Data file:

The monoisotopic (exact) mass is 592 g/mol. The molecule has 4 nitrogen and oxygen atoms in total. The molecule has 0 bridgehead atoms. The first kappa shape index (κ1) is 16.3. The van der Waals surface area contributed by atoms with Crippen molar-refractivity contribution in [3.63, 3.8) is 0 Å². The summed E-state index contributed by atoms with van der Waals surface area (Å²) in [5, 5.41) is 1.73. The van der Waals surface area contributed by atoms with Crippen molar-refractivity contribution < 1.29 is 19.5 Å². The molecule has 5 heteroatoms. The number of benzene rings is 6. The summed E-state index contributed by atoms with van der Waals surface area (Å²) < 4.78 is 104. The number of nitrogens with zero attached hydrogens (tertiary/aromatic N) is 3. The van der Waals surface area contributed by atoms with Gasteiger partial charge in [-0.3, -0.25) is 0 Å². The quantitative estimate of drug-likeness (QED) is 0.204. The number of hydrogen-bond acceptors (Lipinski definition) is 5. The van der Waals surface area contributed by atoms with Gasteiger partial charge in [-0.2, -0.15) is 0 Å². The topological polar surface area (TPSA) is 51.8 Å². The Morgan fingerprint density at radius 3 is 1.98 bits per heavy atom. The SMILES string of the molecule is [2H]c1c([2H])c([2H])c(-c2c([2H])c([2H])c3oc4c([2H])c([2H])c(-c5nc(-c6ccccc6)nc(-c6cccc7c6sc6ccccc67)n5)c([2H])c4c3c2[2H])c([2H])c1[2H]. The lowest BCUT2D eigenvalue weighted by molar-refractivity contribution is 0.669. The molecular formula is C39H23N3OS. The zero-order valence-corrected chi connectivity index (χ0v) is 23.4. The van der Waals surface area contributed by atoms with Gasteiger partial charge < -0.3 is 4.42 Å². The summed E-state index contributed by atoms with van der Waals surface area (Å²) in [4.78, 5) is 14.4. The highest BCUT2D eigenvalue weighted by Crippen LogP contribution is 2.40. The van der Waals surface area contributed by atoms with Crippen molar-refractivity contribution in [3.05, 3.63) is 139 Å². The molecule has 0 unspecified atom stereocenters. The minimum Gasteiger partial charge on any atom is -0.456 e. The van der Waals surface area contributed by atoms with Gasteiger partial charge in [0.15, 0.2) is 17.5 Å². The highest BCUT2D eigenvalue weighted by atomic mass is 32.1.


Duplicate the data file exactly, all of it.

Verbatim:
The monoisotopic (exact) mass is 592 g/mol. The molecule has 4 nitrogen and oxygen atoms in total. The molecule has 0 bridgehead atoms. The first kappa shape index (κ1) is 16.3. The van der Waals surface area contributed by atoms with Crippen molar-refractivity contribution in [3.63, 3.8) is 0 Å². The summed E-state index contributed by atoms with van der Waals surface area (Å²) in [5, 5.41) is 1.73. The van der Waals surface area contributed by atoms with Crippen molar-refractivity contribution < 1.29 is 19.5 Å². The molecule has 5 heteroatoms. The number of benzene rings is 6. The summed E-state index contributed by atoms with van der Waals surface area (Å²) < 4.78 is 104. The number of nitrogens with zero attached hydrogens (tertiary/aromatic N) is 3. The van der Waals surface area contributed by atoms with Gasteiger partial charge in [-0.3, -0.25) is 0 Å². The quantitative estimate of drug-likeness (QED) is 0.204. The number of hydrogen-bond acceptors (Lipinski definition) is 5. The van der Waals surface area contributed by atoms with Gasteiger partial charge in [-0.2, -0.15) is 0 Å². The topological polar surface area (TPSA) is 51.8 Å². The Morgan fingerprint density at radius 3 is 1.98 bits per heavy atom. The SMILES string of the molecule is [2H]c1c([2H])c([2H])c(-c2c([2H])c([2H])c3oc4c([2H])c([2H])c(-c5nc(-c6ccccc6)nc(-c6cccc7c6sc6ccccc67)n5)c([2H])c4c3c2[2H])c([2H])c1[2H]. The lowest BCUT2D eigenvalue weighted by molar-refractivity contribution is 0.669. The molecular formula is C39H23N3OS. The zero-order valence-corrected chi connectivity index (χ0v) is 23.4. The van der Waals surface area contributed by atoms with Gasteiger partial charge < -0.3 is 4.42 Å². The summed E-state index contributed by atoms with van der Waals surface area (Å²) in [4.78, 5) is 14.4. The highest BCUT2D eigenvalue weighted by Crippen LogP contribution is 2.40. The van der Waals surface area contributed by atoms with Crippen molar-refractivity contribution in [3.05, 3.63) is 139 Å². The molecule has 0 unspecified atom stereocenters. The minimum Gasteiger partial charge on any atom is -0.456 e. The van der Waals surface area contributed by atoms with Gasteiger partial charge in [0.15, 0.2) is 17.5 Å². The highest BCUT2D eigenvalue weighted by atomic mass is 32.1.